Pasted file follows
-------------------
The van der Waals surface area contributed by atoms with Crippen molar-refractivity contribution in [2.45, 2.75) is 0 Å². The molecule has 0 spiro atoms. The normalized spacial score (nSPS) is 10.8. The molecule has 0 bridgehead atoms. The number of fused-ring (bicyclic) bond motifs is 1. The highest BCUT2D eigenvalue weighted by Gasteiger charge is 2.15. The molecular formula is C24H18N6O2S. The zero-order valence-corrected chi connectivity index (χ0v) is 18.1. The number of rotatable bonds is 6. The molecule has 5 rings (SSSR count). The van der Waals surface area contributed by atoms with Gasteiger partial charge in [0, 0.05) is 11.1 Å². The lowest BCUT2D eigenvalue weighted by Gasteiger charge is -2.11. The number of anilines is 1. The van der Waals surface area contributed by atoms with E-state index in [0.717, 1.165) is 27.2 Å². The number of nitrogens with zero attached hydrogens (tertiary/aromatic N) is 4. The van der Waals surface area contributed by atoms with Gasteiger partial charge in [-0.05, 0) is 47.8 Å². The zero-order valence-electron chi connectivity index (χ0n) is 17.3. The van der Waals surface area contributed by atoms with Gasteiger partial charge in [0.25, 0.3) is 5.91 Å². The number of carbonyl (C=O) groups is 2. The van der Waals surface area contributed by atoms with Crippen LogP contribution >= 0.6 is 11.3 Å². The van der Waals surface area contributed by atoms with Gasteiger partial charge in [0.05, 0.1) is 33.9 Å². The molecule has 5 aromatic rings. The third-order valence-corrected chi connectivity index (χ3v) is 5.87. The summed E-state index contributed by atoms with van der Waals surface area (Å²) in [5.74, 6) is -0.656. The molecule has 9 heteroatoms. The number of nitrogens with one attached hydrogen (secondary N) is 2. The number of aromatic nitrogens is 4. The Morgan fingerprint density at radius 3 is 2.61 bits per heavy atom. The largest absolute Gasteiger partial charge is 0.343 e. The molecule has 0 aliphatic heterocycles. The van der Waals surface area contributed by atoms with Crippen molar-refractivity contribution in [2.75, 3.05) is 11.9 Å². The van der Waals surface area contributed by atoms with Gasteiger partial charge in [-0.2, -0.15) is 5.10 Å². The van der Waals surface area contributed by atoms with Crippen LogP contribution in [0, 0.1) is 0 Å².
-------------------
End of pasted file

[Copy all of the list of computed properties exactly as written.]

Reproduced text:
The van der Waals surface area contributed by atoms with Crippen molar-refractivity contribution in [2.45, 2.75) is 0 Å². The molecule has 0 spiro atoms. The normalized spacial score (nSPS) is 10.8. The molecule has 0 bridgehead atoms. The number of fused-ring (bicyclic) bond motifs is 1. The highest BCUT2D eigenvalue weighted by Gasteiger charge is 2.15. The molecular formula is C24H18N6O2S. The zero-order valence-corrected chi connectivity index (χ0v) is 18.1. The number of rotatable bonds is 6. The molecule has 5 rings (SSSR count). The van der Waals surface area contributed by atoms with Gasteiger partial charge in [0, 0.05) is 11.1 Å². The lowest BCUT2D eigenvalue weighted by Gasteiger charge is -2.11. The number of anilines is 1. The van der Waals surface area contributed by atoms with E-state index in [0.717, 1.165) is 27.2 Å². The number of nitrogens with zero attached hydrogens (tertiary/aromatic N) is 4. The van der Waals surface area contributed by atoms with Gasteiger partial charge in [-0.05, 0) is 47.8 Å². The zero-order valence-electron chi connectivity index (χ0n) is 17.3. The van der Waals surface area contributed by atoms with Gasteiger partial charge in [0.25, 0.3) is 5.91 Å². The number of carbonyl (C=O) groups is 2. The van der Waals surface area contributed by atoms with Crippen LogP contribution >= 0.6 is 11.3 Å². The van der Waals surface area contributed by atoms with Gasteiger partial charge in [0.05, 0.1) is 33.9 Å². The molecule has 5 aromatic rings. The third-order valence-corrected chi connectivity index (χ3v) is 5.87. The summed E-state index contributed by atoms with van der Waals surface area (Å²) in [5.74, 6) is -0.656. The molecule has 9 heteroatoms. The number of nitrogens with one attached hydrogen (secondary N) is 2. The number of aromatic nitrogens is 4. The Morgan fingerprint density at radius 3 is 2.61 bits per heavy atom. The largest absolute Gasteiger partial charge is 0.343 e. The molecule has 0 aliphatic heterocycles. The van der Waals surface area contributed by atoms with Crippen molar-refractivity contribution in [2.75, 3.05) is 11.9 Å². The van der Waals surface area contributed by atoms with Gasteiger partial charge in [-0.2, -0.15) is 5.10 Å². The van der Waals surface area contributed by atoms with Crippen LogP contribution in [0, 0.1) is 0 Å².